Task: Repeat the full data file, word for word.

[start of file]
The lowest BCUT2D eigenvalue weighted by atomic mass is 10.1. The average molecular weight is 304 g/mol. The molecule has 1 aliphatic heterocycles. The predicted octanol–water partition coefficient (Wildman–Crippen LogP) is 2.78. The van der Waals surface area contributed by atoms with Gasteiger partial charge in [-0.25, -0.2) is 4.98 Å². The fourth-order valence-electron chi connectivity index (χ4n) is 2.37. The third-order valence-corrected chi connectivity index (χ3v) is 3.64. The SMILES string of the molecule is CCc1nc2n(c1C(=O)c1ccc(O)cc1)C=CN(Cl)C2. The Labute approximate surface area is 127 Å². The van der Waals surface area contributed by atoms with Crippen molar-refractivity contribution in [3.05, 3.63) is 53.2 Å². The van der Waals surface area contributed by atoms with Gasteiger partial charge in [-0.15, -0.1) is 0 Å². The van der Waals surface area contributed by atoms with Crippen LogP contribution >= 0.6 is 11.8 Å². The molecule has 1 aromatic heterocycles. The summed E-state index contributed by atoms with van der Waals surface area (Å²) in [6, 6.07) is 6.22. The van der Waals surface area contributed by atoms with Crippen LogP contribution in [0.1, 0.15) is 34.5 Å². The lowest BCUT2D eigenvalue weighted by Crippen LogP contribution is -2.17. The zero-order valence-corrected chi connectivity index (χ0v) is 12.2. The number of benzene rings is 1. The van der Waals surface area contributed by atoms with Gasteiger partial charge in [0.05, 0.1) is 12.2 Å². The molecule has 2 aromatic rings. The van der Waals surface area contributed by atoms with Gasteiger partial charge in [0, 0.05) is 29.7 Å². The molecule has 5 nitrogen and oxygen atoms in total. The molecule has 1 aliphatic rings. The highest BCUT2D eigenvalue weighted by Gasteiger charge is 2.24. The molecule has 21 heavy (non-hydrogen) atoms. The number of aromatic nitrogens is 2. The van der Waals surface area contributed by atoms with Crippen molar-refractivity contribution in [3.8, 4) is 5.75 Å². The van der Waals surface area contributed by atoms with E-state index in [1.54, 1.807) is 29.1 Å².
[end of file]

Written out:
The lowest BCUT2D eigenvalue weighted by atomic mass is 10.1. The average molecular weight is 304 g/mol. The molecule has 1 aliphatic heterocycles. The predicted octanol–water partition coefficient (Wildman–Crippen LogP) is 2.78. The van der Waals surface area contributed by atoms with Gasteiger partial charge in [-0.25, -0.2) is 4.98 Å². The fourth-order valence-electron chi connectivity index (χ4n) is 2.37. The third-order valence-corrected chi connectivity index (χ3v) is 3.64. The SMILES string of the molecule is CCc1nc2n(c1C(=O)c1ccc(O)cc1)C=CN(Cl)C2. The Labute approximate surface area is 127 Å². The van der Waals surface area contributed by atoms with Crippen molar-refractivity contribution in [3.05, 3.63) is 53.2 Å². The van der Waals surface area contributed by atoms with Gasteiger partial charge in [-0.15, -0.1) is 0 Å². The van der Waals surface area contributed by atoms with Crippen LogP contribution >= 0.6 is 11.8 Å². The molecule has 1 aromatic heterocycles. The summed E-state index contributed by atoms with van der Waals surface area (Å²) in [6, 6.07) is 6.22. The van der Waals surface area contributed by atoms with Crippen LogP contribution in [0.1, 0.15) is 34.5 Å². The lowest BCUT2D eigenvalue weighted by Crippen LogP contribution is -2.17. The zero-order valence-corrected chi connectivity index (χ0v) is 12.2. The number of benzene rings is 1. The van der Waals surface area contributed by atoms with Gasteiger partial charge in [0.05, 0.1) is 12.2 Å². The molecule has 2 aromatic rings. The van der Waals surface area contributed by atoms with Gasteiger partial charge in [0, 0.05) is 29.7 Å². The molecule has 5 nitrogen and oxygen atoms in total. The molecule has 1 aliphatic rings. The highest BCUT2D eigenvalue weighted by Gasteiger charge is 2.24. The molecule has 21 heavy (non-hydrogen) atoms. The number of aromatic nitrogens is 2. The van der Waals surface area contributed by atoms with Crippen molar-refractivity contribution in [3.8, 4) is 5.75 Å². The van der Waals surface area contributed by atoms with E-state index in [1.54, 1.807) is 29.1 Å².